Hattie McDaniel (June 10, 1893 – October 26, 1952) was an American stage actress, professional singer-songwriter, and comedian. She is best known for her role as “Mammy” in Gone with the Wind (1939), for which she won the Academy Award for Best Supporting Actress, the first Academy Award won by an African American entertainer.
In addition to acting in many films, McDaniel recorded 16 blues sides between 1926-1929 (10 were issued), was a radio performer and television star; she was the first black woman to sing on radio in the United States. She appeared in over 300 films, although she received screen credits for only 80 or so.
McDaniel has two stars on the Hollywood Walk of Fame in Hollywood: one at 6933 Hollywood Boulevard for her contributions to radio and one at 1719 Vine Street for acting in motion pictures. In 1975, she was inducted into the Black Filmmakers Hall of Fame and in 2006 became the first black Oscar winner honored with a US postage stamp.
Background and early acting career
McDaniel was born to former slaves in Wichita, Kansas. She was the youngest of 13 children. Her mother, Susan Holbert (1850–1920), was a singer of religious music, and her father, Henry McDaniel (1845–1922), fought in the Civil War with the 122nd United States Colored Troops. In 1900, the family moved to Colorado, living first in Fort Collins and then in Denver, where Hattie attended Denver East High School. Her brother, Sam McDaniel (1886–1962), played the butler in the 1948 Three Stooges‘ short film Heavenly Daze. Her sister Etta McDaniel was also an actress.
McDaniel was a songwriter as well as a performer. She honed her songwriting skills while working with her brother’s minstrel show. After the death of her brother Otis in 1916, the troupe began to lose money, and Hattie did not get her next big break until 1920. From 1920 to 1925, she appeared with Professor George Morrison’s Melody Hounds, a black touring ensemble. In the mid-1920s, she embarked on a radio career, singing with the Melody Hounds on station KOA in Denver. From 1926 to 1929, she recorded many of her songs for Okeh Records and Paramount Records in Chicago. McDaniel recorded seven sessions: one in the summer of 1926 on the rare Kansas City label Meritt; four sessions in Chicago for Okeh from late 1926 to late 1927 (of the 10 sides recorded, only four were issued), and two sessions in Chicago for Paramount in March 1929.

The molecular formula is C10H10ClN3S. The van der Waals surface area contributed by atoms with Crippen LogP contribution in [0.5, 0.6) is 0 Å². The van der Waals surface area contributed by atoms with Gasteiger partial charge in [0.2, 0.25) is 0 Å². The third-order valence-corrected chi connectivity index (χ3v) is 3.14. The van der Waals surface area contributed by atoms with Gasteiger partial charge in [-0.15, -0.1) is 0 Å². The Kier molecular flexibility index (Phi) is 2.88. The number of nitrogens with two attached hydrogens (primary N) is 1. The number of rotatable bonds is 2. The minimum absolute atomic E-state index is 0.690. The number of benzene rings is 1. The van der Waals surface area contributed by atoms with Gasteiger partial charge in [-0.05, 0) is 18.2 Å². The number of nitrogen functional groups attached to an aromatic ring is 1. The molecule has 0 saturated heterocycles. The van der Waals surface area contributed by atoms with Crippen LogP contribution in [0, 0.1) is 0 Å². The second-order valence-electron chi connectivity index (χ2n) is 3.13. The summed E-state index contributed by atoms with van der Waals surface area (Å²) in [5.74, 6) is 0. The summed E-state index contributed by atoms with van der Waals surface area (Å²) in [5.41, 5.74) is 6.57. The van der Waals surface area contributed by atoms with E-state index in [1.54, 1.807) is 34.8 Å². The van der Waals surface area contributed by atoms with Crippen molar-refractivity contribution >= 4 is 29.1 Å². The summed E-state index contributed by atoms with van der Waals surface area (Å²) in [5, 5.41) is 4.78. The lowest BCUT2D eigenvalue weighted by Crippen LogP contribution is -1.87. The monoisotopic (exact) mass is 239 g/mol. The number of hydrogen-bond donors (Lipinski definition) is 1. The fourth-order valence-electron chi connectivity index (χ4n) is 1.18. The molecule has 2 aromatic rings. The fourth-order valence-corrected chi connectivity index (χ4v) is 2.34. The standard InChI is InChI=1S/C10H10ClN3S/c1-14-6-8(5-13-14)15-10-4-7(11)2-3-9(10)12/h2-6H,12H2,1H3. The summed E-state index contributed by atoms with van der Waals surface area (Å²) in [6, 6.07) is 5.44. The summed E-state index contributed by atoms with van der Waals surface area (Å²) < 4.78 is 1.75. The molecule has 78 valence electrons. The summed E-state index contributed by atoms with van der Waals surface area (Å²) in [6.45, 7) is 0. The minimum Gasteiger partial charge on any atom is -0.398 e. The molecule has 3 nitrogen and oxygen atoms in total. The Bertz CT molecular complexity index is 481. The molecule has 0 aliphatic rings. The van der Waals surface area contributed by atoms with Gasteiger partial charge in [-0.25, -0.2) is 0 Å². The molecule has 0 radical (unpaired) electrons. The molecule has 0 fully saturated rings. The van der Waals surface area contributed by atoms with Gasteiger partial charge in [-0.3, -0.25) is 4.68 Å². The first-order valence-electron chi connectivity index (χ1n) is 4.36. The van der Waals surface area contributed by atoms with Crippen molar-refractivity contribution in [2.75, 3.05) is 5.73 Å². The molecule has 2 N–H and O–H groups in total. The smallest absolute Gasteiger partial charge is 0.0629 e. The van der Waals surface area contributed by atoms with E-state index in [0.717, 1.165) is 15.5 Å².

After the stock market crashed in 1929, McDaniel could find work only as a washroom attendant and waitress at Club Madrid in Milwaukee. Despite the owner’s reluctance to let her perform, she was eventually allowed to take the stage and soon became a regular performer.
In 1931, McDaniel moved to Los Angeles to join her brother and two sisters. When she could not get film work, she took jobs as a maid or cook. Sam was working on a KNX radio program, The Optimistic Do-Nut Hour, and was able to get his sister a spot. She performed on radio as “Hi-Hat Hattie”, a bossy maid who often “forgets her place”. Her show became popular, but her salary was so low that she had to continue working as a maid.
She made her first film appearance in The Golden West (1932), in which she played a maid. Her second appearance came in the highly successful Mae West film I’m No Angel (1933), in which she played one of the black maids with whom West camped it up backstage. She received several other uncredited film roles in the early 1930s, often singing in choruses.
In 1934, McDaniel joined the Screen Actors Guild. She began to attract attention and landed larger film roles, which began to win her screen credits. Fox Film Corporation put her under contract to appear in The Little Colonel (1935), with Shirley Temple, Bill “Bojangles” Robinson and Lionel Barrymore.